U.S. stocks fell in the third quarter amid worries about a China-led global economic slowdown and concerns about the wider impact of looming Federal Reserve interest rate hikes. Energy and materials stocks, many of which are tied to slowing Chinese demand and a stronger U.S. dollar, were particularly weak. Non-U.S. developed markets stocks trailed U.S. shares, while emerging markets equities lagged with steeper losses. U.S. investment-grade bonds posted modest gains, benefiting from increased risk aversion. Non-U.S. developed markets debt gained modestly in U.S. dollar terms but lagged U.S. investment-grade debt, while emerging markets bonds fell for the period as most currencies weakened against the U.S. dollar.
The Personal Strategy Balanced Fund returned −5.77% in the quarter compared with −4.91% for the Combined Index Portfolio* and −5.17% for the Lipper Mixed-Asset Target Allocation Moderate Funds Index. For the 12 months ended September 30, 2015, the fund returned −1.86% versus −1.38% for the Combined Index Portfolio* and −2.33% for the Lipper Mixed-Asset Target Allocation Moderate Funds Index. The fund's average annual total returns were −1.86%, 8.22%, and 6.19% for the 1-, 5-, and 10-year periods, respectively, as of September 30, 2015. The fund's expense ratio was 0.84% as of its fiscal year ended May 31, 2015.
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We have a neutral position in stocks relative to bonds. Increased volatility and broad market corrections have lowered equity valuations, but they remain above historical averages with less support from earnings growth. Underlying fundamentals across most sectors remain solid, and improving economic growth should be supportive. We increased our overweight to emerging markets equities as valuations have fallen below long-term historical averages relative to developed markets. We reduced our overweight to high yield relative to investment-grade bonds given the advanced stage of the credit cycle coupled with a backdrop of increased uncertainty about global growth and U.S. Federal Reserve policy.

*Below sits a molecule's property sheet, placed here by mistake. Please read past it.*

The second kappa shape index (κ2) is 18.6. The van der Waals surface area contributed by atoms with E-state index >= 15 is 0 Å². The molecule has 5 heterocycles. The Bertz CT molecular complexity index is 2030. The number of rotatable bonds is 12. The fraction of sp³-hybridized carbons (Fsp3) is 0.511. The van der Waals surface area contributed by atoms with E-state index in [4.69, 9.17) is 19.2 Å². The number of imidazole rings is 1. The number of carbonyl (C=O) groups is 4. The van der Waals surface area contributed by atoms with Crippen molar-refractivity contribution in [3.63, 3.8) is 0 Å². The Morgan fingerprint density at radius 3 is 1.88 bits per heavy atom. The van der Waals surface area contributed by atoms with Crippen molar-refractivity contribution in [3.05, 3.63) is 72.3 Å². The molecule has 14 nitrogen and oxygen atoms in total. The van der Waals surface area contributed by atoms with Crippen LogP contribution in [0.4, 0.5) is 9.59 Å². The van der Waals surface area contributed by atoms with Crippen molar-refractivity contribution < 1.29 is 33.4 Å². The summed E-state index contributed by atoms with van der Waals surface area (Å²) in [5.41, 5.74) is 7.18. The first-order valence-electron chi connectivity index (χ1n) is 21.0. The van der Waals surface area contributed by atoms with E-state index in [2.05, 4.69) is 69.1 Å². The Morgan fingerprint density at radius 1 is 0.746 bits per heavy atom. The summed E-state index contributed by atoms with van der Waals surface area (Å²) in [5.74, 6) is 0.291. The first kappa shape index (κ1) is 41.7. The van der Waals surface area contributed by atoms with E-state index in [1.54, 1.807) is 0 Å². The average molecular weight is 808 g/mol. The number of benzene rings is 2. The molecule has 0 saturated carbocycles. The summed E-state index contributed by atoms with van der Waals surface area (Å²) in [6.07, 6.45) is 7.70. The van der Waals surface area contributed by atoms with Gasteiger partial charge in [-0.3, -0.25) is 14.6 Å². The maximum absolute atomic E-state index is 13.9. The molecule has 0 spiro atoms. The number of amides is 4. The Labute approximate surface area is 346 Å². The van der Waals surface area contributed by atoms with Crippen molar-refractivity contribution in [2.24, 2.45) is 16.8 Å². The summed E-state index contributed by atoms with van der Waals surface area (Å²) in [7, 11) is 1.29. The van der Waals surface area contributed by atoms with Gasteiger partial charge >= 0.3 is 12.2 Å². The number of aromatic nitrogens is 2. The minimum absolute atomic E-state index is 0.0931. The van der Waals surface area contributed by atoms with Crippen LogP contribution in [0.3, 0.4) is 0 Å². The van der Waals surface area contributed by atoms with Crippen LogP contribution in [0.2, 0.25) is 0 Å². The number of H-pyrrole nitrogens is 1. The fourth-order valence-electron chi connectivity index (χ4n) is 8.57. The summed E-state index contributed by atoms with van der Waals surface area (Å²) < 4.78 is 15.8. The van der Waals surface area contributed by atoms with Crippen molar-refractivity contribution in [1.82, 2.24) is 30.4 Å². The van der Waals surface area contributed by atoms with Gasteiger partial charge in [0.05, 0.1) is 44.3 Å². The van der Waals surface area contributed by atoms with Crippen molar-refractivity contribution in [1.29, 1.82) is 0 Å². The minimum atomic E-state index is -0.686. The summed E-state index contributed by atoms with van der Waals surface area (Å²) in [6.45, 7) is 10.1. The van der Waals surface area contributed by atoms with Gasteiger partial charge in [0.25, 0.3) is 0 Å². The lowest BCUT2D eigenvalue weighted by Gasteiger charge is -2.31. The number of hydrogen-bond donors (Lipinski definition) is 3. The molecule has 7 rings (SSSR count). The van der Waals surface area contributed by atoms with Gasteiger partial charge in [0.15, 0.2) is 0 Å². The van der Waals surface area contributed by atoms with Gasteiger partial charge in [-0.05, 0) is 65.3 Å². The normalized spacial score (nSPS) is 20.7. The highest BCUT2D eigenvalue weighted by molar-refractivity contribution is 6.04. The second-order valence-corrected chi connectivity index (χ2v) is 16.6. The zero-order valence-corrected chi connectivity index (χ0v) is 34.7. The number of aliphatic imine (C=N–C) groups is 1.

The U.S. economy should remain resilient in the face of slowing growth overseas, with support from consumer spending and fading headwinds from weakness in the energy sector. Second-quarter economic growth was revised upward to an annualized 3.9%, with 2016 estimates in the 2.0% to 2.5% range. Low wage pressures plus falling commodity prices will likely keep inflation moderated, giving the Fed the option to delay normalization of monetary policy if financial conditions worsen. Outside the U.S., growth expectations are mixed with developed markets gradually improving while major emerging markets, including China, Russia, and Brazil, are weighing on global growth. Global market volatility may increase in response to concerns over growing signs of weakness among emerging markets economies and falling commodity prices.